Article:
Mentions: A TEE was performed 1 to 7 days before the procedure to rule out the presence of intracardiac thrombus and to assess the dimensions and the morphology of the LAA. The LAA closure procedure was performed under ICE guidance in a catheterization laboratory with diagnostic imaging equipment. After cannulation of the femoral veins bilaterally, a standard transseptal access system and a 0.035‐inch guidewire with exchange length/extra support (eg, Amplatz Super stiff 260 cm) was introduced via the right femoral vein. An AcuNav ICE catheter was inserted via the left femoral vein and positioned in the right atrium. Location of the transseptal puncture was selected and confirmed by ICE. After transseptal puncture, a guidewire was advanced into the left upper pulmonary vein and the transseptal access system was removed. A single curved access sheath over 5‐Fr pigtail catheter was advanced into the left atrium, and selective LAA angiography was performed with the pigtail catheter (Figure). Prior to device delivery, the pigtail catheter was advanced into the distal portion of the LAA. Subsequently the access sheath was advanced to the distal aspect of the LAA. The marker bands (21, 27, and 33 mm) on the Watchman access sheath served as a guide for appropriate device selection and positioning. After removal of the pigtail catheter, an appropriately sized device based on ICE, LAA angiography, previous TEE measurements, and operator experience was slowly advanced in the access sheath. The device was deployed and/or repositioned until an optimal position was achieved with retraction of the access sheath. After confirming the absence of substantial residual leak by angiography and ICE, attachment of the device was checked with final tug test (a mechanical pulling test). The device was released after final confirmation by both ICE and angiography. Patients were hospitalized overnight and discharged the next day after exclusion of pericardial effusion by transthoracic echocardiography. At 45 days after implantation, a TEE was performed to assess for closure of the LAA as well as the absence of thrombus on the face of the device.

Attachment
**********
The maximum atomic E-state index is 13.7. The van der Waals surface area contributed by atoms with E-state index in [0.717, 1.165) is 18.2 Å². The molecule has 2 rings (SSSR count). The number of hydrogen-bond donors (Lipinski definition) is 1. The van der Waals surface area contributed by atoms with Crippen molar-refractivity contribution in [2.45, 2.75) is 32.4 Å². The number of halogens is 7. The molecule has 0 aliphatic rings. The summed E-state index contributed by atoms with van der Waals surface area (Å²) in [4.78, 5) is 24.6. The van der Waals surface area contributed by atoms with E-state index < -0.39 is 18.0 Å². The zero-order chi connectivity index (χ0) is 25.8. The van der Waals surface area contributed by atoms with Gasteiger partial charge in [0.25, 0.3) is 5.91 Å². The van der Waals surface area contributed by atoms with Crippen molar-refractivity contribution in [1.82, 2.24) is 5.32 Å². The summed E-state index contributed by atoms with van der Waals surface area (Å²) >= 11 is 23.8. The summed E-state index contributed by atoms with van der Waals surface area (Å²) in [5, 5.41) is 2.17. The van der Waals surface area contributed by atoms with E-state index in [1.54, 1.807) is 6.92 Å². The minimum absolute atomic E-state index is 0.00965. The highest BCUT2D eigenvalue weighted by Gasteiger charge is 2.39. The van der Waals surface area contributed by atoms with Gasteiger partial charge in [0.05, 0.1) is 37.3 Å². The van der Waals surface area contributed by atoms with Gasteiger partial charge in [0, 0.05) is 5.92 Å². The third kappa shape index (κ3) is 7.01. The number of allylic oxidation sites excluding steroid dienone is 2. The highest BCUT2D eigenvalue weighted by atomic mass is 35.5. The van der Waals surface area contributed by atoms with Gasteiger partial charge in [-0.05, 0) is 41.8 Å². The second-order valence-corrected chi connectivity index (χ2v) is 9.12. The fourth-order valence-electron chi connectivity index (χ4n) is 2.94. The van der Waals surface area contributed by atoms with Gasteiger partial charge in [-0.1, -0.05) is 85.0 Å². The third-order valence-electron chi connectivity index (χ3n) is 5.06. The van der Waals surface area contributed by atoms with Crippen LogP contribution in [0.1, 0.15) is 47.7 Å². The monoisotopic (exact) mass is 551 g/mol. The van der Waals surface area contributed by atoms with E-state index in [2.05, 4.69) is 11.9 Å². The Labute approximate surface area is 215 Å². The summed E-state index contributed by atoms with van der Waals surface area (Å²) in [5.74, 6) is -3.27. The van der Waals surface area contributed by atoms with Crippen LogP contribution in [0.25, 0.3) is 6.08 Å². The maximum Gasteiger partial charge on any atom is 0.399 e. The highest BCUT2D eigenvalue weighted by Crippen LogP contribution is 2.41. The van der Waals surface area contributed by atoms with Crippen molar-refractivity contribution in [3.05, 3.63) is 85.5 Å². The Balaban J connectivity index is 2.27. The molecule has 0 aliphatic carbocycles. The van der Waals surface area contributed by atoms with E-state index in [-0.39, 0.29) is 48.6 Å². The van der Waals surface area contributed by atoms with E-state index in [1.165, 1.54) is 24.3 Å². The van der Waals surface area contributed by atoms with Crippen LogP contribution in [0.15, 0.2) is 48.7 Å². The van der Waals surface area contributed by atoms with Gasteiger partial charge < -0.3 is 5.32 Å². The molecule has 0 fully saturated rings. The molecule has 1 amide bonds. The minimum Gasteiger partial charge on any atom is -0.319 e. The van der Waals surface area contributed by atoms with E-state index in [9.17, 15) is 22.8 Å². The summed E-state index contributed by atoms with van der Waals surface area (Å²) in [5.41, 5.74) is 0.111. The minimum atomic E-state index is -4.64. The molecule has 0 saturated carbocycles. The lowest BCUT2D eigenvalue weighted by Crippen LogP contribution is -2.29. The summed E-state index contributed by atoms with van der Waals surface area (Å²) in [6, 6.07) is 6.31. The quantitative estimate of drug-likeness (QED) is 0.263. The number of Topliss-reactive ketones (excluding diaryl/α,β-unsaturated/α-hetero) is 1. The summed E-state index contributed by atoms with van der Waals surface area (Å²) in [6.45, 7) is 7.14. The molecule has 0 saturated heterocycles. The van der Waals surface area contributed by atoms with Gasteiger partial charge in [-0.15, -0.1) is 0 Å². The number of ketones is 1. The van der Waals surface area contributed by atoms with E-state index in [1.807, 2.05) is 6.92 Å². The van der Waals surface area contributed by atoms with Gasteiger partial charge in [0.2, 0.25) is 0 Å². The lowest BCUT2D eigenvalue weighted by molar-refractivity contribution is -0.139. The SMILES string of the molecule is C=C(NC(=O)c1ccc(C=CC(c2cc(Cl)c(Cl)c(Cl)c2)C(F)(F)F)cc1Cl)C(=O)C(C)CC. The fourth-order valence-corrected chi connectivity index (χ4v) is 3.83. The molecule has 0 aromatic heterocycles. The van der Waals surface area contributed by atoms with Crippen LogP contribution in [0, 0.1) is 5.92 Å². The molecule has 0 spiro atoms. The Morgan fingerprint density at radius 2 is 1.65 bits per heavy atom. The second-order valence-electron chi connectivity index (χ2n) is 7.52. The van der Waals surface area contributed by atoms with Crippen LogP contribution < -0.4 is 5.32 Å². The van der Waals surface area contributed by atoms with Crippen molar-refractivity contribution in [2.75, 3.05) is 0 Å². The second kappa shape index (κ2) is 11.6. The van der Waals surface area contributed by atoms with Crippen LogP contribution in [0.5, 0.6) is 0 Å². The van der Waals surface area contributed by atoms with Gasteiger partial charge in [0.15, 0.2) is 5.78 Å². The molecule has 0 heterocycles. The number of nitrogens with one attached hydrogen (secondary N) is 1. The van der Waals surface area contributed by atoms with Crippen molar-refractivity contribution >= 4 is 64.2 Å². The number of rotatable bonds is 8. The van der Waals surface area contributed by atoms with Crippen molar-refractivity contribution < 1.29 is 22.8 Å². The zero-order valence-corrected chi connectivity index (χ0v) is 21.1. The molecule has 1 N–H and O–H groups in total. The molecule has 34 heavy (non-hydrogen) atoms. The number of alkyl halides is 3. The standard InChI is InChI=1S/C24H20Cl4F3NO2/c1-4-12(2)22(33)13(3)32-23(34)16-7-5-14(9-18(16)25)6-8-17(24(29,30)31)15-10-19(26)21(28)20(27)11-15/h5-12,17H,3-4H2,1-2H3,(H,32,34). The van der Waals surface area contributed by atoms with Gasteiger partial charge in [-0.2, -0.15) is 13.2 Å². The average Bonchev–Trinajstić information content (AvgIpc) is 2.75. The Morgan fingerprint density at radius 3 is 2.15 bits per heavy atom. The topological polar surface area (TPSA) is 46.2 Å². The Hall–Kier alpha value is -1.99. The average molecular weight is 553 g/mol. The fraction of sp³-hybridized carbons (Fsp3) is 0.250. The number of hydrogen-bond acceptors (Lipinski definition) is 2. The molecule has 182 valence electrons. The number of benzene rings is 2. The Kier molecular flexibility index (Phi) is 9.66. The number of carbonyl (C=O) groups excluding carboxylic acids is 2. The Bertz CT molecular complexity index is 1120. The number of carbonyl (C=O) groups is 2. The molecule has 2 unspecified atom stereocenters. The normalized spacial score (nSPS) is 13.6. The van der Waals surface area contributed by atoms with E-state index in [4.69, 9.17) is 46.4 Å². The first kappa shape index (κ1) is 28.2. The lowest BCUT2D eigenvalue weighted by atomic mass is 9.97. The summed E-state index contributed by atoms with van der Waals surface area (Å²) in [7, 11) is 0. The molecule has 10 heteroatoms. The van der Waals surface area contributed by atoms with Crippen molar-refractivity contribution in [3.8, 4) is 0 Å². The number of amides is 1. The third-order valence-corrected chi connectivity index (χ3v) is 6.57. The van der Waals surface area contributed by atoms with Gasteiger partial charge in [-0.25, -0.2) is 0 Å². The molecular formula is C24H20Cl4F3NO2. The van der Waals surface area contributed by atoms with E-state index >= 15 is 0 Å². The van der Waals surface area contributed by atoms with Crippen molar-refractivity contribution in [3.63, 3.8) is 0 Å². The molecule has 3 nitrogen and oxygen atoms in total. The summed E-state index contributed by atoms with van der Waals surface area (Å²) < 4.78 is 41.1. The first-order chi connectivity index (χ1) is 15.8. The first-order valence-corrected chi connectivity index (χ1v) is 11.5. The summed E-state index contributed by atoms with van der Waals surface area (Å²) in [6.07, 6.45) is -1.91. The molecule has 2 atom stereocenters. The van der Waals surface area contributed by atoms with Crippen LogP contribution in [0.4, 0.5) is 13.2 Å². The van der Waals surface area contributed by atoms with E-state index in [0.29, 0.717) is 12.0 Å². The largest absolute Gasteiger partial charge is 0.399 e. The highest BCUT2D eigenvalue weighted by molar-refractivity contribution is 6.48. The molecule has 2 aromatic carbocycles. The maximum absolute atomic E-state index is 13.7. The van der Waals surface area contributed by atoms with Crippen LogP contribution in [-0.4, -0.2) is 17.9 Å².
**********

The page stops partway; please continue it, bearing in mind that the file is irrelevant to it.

View Article: PubMed Central - PubMed